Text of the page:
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3.  Gene expression profiling for the diagnosis of acute leukaemia 
British Journal of Cancer  2006;96(4):535-540.
An optimised diagnostic setting in acute leukaemias combines cytomorphology and cytochemistry, multiparameter immunophenotyping, cytogenetics, fluorescence in situ hybridisation, and polymerase chain reaction (PCR)-based assays. This allows classification and definition of biologically defined and prognostically relevant subtypes, and allows directed treatment in some subentities. Over the last years the microarray technology has helped to quantify simultaneously the expression status of ten thousands of genes in single experiments. This novel approach will hopefully become an essential tool for the molecular classification of acute leukaemias in the near future. It can be anticipated that new biologically defined and clinically relevant subtypes of leukaemia will be identified based on their unique gene expression profiles. This method may therefore guide therapeutic decisions and should be investigated in a diagnostic setting in parallel to established standard methods.
doi:10.1038/sj.bjc.6603495
PMCID: PMC2360048  PMID: 17146476
microarray analysis; gene expression profiling; acute leukaemia; diagnosis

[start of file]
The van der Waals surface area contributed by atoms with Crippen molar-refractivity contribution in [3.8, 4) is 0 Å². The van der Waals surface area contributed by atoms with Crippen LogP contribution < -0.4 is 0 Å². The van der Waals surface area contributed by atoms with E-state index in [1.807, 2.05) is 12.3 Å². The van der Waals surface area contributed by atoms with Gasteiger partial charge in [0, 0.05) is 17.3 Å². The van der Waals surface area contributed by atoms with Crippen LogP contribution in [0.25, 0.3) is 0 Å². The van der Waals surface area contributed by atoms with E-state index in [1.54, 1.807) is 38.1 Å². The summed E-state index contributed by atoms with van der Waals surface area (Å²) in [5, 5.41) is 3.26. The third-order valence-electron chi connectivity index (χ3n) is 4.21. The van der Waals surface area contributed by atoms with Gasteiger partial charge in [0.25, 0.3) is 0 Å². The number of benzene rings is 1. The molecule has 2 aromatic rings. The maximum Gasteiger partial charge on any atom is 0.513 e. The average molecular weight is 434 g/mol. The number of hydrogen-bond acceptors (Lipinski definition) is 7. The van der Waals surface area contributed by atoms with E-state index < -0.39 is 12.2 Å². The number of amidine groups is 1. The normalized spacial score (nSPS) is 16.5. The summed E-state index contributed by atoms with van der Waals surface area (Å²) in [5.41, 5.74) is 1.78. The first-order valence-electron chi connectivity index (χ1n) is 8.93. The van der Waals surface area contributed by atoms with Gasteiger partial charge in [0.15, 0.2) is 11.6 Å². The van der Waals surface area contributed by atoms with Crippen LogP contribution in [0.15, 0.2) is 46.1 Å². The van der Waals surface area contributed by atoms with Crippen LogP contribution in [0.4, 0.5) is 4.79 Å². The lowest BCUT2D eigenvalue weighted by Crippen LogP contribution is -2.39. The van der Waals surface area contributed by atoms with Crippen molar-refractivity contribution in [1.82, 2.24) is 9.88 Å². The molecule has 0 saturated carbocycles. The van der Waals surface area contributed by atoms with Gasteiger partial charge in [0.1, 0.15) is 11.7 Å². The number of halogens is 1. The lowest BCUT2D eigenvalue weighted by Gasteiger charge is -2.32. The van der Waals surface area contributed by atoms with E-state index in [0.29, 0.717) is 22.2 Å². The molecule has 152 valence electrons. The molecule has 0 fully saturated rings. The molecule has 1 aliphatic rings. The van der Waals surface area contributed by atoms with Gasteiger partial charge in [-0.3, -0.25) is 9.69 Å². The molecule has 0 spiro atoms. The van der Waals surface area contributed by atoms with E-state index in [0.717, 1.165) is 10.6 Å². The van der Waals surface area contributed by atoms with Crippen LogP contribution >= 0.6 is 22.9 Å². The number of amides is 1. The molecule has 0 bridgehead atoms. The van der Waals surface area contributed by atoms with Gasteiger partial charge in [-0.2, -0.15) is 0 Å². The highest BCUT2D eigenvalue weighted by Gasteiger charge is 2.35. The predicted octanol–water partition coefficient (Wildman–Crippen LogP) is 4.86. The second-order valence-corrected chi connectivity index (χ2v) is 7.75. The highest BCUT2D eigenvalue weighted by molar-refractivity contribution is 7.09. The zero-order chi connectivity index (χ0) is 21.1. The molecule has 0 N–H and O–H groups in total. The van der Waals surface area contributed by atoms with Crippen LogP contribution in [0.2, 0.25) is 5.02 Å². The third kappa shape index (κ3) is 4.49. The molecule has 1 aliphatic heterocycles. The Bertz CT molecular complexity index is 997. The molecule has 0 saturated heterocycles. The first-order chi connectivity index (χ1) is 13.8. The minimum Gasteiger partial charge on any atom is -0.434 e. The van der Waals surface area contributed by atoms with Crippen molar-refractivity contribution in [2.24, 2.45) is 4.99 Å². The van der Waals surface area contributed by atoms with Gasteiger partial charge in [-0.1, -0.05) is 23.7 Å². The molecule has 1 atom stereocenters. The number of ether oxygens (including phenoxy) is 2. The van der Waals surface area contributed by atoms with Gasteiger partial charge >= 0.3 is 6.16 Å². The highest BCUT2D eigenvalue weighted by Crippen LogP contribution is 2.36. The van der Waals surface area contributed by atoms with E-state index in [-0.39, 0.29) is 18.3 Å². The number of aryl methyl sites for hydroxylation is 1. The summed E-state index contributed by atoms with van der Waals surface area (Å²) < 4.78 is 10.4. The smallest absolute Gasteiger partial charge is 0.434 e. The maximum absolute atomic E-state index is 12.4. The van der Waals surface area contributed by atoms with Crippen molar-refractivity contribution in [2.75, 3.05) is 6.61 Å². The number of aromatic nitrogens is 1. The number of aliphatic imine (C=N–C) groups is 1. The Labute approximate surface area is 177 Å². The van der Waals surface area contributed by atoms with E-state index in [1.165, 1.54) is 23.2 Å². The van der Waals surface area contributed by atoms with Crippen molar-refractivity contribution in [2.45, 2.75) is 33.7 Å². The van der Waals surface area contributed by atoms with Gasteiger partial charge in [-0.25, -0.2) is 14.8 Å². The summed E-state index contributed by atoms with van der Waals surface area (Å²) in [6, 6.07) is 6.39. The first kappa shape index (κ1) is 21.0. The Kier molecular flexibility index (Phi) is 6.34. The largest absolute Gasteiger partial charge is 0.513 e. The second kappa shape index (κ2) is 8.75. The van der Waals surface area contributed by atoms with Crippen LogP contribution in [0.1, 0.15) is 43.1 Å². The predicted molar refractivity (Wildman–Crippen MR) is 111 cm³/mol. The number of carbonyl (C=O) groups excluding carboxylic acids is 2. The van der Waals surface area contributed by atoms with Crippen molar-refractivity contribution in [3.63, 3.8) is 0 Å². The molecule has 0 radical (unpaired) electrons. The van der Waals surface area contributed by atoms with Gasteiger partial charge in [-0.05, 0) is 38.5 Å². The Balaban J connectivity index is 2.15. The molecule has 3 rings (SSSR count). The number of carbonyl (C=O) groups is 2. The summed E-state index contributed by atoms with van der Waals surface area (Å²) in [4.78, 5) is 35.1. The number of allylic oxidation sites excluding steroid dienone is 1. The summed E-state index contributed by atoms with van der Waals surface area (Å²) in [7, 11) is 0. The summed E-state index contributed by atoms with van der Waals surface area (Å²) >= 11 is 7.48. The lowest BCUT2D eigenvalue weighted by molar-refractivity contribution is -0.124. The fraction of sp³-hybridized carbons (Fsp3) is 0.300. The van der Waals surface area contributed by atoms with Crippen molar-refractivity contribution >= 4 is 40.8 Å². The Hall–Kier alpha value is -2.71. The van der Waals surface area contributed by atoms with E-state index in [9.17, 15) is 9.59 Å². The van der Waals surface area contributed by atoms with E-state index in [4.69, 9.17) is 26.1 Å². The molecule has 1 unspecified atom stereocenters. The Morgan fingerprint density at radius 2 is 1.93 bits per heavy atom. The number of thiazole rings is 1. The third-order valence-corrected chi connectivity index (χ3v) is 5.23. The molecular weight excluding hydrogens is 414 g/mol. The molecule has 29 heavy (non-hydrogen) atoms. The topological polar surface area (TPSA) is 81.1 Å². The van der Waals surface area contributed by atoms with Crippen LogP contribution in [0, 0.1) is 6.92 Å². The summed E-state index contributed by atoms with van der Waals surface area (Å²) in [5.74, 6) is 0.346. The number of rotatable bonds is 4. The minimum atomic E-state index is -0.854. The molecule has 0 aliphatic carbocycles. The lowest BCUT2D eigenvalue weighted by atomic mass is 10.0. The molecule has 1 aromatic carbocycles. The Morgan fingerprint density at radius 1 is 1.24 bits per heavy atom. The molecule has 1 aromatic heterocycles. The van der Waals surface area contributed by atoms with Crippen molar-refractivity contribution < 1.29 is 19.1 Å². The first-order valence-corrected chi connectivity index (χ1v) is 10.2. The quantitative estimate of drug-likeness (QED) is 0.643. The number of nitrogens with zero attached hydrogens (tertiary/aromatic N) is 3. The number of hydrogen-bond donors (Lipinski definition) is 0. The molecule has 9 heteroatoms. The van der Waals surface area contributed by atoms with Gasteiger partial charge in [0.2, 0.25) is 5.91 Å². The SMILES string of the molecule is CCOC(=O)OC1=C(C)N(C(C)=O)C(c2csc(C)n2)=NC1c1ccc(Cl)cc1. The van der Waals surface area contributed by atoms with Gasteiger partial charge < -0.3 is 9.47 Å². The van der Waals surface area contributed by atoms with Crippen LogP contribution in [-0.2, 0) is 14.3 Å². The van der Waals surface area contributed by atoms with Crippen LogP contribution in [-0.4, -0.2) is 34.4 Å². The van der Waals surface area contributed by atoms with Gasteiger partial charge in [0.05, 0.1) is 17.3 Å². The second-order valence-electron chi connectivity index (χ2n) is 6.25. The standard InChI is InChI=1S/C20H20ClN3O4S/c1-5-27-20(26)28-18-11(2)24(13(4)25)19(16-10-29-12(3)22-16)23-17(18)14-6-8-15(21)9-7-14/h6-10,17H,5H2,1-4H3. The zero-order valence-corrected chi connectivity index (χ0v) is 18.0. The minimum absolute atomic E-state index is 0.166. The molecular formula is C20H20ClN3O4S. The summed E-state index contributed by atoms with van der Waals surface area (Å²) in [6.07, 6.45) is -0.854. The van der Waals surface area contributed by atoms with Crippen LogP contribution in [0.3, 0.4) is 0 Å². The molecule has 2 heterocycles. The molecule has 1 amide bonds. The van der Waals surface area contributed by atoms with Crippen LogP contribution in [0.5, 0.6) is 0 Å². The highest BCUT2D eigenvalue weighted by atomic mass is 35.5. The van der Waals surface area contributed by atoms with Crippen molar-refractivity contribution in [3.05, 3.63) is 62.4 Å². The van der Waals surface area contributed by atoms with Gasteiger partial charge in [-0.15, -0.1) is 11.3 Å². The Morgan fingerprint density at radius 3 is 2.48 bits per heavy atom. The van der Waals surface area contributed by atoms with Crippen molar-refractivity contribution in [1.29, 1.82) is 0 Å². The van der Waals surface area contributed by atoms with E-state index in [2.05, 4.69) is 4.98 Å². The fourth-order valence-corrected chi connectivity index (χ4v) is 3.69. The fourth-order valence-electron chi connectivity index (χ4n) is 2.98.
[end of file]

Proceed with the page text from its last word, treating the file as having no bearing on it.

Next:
4.  Landscape of genetic lesions in 944 patients with myelodysplastic syndromes 
Leukemia  2013;28(2):241-247.
High-throughput DNA sequencing significantly contributed to diagnosis and prognostication in patients with myelodysplastic syndromes (MDS). We determined the biological and prognostic significance of genetic aberrations in MDS. In total, 944 patients with various MDS subtypes were screened for known/putative mutations/deletions in 104 genes using targeted deep sequencing and array-based genomic hybridization. In total, 845/944 patients (89.5%) harbored at least one mutation (median, 3 per patient; range, 0–12). Forty-seven genes were significantly mutated with TET2, SF3B1, ASXL1, SRSF2, DNMT3A, and RUNX1 mutated in >10% of cases. Many mutations were associated with higher risk groups and/or blast elevation. Survival was investigated in 875 patients. By univariate analysis, 25/48 genes (resulting from 47 genes tested significantly plus PRPF8) affected survival (P<0.05). The status of 14 genes combined with conventional factors revealed a novel prognostic model (‘Model-1') separating patients into four risk groups (‘low', ‘intermediate', ‘high', ‘very high risk') with 3-year survival of 95.2, 69.3, 32.8, and 5.3% (P<0.001). Subsequently, a ‘gene-only model' (‘Model-2') was constructed based on 14 genes also yielding four significant risk groups (P<0.001). Both models were reproducible in the validation cohort (n=175 patients; P<0.001 each). Thus, large-scale genetic and molecular profiling of multiple target genes is invaluable for subclassification and prognostication in MDS patients.
doi:10.1038/leu.2013.336
PMCID: PMC3918868  PMID: 24220272
next-generation sequencing; molecular markers; myelodysplastic syndromes; prognostic score

Results 1-4 (4)